On Christian Doctrine continues, with more talk about how Christian teachers should talk.
Gower’s Confessio Amantis is a great classic of English literature and poetry, and nobody reads it.
Until now. (cue ominous music)
I had to do something. All Browning’s blank verse is driving me insane. So welcome to my best Middle English, which stinks for accuracy but ought to be intelligible. Gower is also guaranteed to make you feel better about all the goings-on down at your local parish, because they probably aren’t as bad as the goings-on he complains about.
If this is all some kind of Invisible Man stunt, then all is Wells.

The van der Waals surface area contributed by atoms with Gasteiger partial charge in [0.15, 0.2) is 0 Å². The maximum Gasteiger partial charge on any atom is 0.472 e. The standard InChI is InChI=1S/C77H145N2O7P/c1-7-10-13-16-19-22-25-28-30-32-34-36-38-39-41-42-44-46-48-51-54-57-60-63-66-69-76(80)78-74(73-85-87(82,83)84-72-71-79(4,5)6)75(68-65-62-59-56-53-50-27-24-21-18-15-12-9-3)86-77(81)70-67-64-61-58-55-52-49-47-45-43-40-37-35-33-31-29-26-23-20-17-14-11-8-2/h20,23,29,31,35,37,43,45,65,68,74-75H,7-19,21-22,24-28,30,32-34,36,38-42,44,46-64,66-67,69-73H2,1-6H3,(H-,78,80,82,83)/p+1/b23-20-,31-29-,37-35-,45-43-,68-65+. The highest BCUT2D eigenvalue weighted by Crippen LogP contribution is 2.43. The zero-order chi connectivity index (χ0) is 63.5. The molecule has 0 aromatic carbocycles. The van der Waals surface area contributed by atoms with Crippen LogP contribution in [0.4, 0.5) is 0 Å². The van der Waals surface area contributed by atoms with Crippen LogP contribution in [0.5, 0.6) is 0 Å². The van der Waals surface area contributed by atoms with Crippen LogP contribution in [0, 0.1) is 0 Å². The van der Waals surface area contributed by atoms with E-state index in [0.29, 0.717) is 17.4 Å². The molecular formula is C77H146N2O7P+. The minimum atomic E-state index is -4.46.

But it seems to be nothing but whitespace at the moment, if you can even get it to load. Which I can’t, except in a cache. Their RSS feed seems to be active, though, which is odd.
Anybody know what’s going on? Dead server? Bad page coding? What?
Anything we can do to help?
UPDATE: And now it’s back. I’m glad. I guess I had only to complain winsomely enough. 🙂
On Christian Doctrine continues, as St. Augustine waxes eloquent over the eloquence of Biblical writers. He gives us a rhetorical analysis of one passage of St. Paul and another of the prophet Amos, and we also learn a bit about the ancient art of elocution. (Which would come in handy for us audiobook readers, it would seem.) We don’t tend to think of the Bible as an oral work deploying oral rhetorical skills; St. Augustine thinks that way of it first.